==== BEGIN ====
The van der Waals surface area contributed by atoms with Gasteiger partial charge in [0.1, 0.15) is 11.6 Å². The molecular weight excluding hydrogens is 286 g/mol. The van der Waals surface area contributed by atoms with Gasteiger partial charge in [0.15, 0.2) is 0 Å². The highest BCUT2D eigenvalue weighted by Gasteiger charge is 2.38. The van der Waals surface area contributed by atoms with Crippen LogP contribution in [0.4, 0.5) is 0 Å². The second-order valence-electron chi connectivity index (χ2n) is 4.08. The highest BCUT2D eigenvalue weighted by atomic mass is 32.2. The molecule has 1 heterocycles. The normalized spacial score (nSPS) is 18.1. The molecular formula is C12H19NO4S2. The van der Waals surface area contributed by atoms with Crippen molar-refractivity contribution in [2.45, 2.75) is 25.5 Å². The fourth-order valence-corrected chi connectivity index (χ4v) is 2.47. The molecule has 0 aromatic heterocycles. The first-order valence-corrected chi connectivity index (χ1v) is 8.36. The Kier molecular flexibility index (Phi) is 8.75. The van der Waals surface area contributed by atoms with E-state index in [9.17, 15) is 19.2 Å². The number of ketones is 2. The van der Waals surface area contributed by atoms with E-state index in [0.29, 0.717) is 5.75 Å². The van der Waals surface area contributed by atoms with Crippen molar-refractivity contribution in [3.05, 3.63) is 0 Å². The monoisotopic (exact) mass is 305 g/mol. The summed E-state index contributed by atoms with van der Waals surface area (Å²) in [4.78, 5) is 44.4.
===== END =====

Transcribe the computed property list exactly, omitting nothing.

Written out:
The van der Waals surface area contributed by atoms with Gasteiger partial charge in [0.1, 0.15) is 11.6 Å². The molecular weight excluding hydrogens is 286 g/mol. The van der Waals surface area contributed by atoms with Gasteiger partial charge in [0.15, 0.2) is 0 Å². The highest BCUT2D eigenvalue weighted by Gasteiger charge is 2.38. The van der Waals surface area contributed by atoms with Crippen LogP contribution in [0.4, 0.5) is 0 Å². The second-order valence-electron chi connectivity index (χ2n) is 4.08. The highest BCUT2D eigenvalue weighted by atomic mass is 32.2. The molecule has 1 heterocycles. The normalized spacial score (nSPS) is 18.1. The molecular formula is C12H19NO4S2. The van der Waals surface area contributed by atoms with Crippen molar-refractivity contribution in [2.45, 2.75) is 25.5 Å². The fourth-order valence-corrected chi connectivity index (χ4v) is 2.47. The molecule has 0 aromatic heterocycles. The first-order valence-corrected chi connectivity index (χ1v) is 8.36. The Kier molecular flexibility index (Phi) is 8.75. The van der Waals surface area contributed by atoms with E-state index in [9.17, 15) is 19.2 Å². The number of ketones is 2. The van der Waals surface area contributed by atoms with E-state index in [0.29, 0.717) is 5.75 Å². The van der Waals surface area contributed by atoms with Crippen molar-refractivity contribution in [3.05, 3.63) is 0 Å². The monoisotopic (exact) mass is 305 g/mol. The summed E-state index contributed by atoms with van der Waals surface area (Å²) in [4.78, 5) is 44.4.